Throughout history, the Gangotena family was consistently believed to have been a wealthy one but, according to historians, when the family first arrived in Quito they didn’t have a penny to their name. However, the family quickly flourished in the growing city due to their entrepreneurial spirit. The family then expanded into other areas, eventually becoming known as important industrialists, politicians, academics, and landowners.
The Gangotena family always played a prominent and influential part in society, and their names are mentioned throughout the history of Quito. They were benefactors of the San Francisco convent, and became widely known as friendly and welcoming people, hosting numerous gatherings at their house – that is, up until some of their personal items were stolen from them by a friend.
Despite its opulence, the building was called <em>Casa</em> which means “house” in Spanish. The luxurious mansion was and will always be a home in spirit, as Casa Gangotena continues to uphold its long tradition of hospitality and warmth in its exquisite food, impeccable service, and relaxing ambience.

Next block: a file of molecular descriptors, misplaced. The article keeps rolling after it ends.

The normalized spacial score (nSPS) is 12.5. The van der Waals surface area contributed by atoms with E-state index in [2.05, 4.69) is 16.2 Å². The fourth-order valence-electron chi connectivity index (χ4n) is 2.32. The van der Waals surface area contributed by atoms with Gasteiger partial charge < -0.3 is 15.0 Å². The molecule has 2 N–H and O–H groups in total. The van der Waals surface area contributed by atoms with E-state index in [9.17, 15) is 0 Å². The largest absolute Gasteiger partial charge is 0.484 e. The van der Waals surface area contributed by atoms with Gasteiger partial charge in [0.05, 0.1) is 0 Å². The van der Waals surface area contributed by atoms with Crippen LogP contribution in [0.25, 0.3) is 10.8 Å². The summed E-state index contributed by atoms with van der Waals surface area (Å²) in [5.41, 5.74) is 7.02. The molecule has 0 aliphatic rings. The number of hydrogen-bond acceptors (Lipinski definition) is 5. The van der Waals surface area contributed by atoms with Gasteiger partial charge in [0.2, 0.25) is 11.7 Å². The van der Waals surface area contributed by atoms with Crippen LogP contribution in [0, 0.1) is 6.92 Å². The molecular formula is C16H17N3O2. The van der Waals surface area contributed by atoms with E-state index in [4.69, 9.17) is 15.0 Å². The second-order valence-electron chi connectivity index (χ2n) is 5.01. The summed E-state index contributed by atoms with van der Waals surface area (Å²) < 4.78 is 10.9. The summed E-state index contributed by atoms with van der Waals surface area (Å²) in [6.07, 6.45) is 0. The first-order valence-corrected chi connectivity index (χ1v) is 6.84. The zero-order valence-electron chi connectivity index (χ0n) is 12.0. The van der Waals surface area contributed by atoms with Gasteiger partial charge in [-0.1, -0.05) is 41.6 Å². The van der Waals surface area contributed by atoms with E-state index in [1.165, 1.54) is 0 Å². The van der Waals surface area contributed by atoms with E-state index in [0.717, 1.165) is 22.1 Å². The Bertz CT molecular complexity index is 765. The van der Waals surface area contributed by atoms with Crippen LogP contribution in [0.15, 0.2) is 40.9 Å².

What was Casa Gangotena like when it was a private mansion in the 18th century?
Casa Gangotena has sat on the edge of a very busy plaza throughout both colonial and modern times and, as such – it has always been a center of activity and action. As entrepreneurs, the family thrived in this atmosphere at every turn. Back in the day, the San Francisco Plaza was where the main commercial transactions in Quito occurred. Casa Gangotena was always open to friends and family, and from time to time they even held Catholic mass inside the house. On numerous occasions they set up shops and small dwellings for friends in the façade of the building.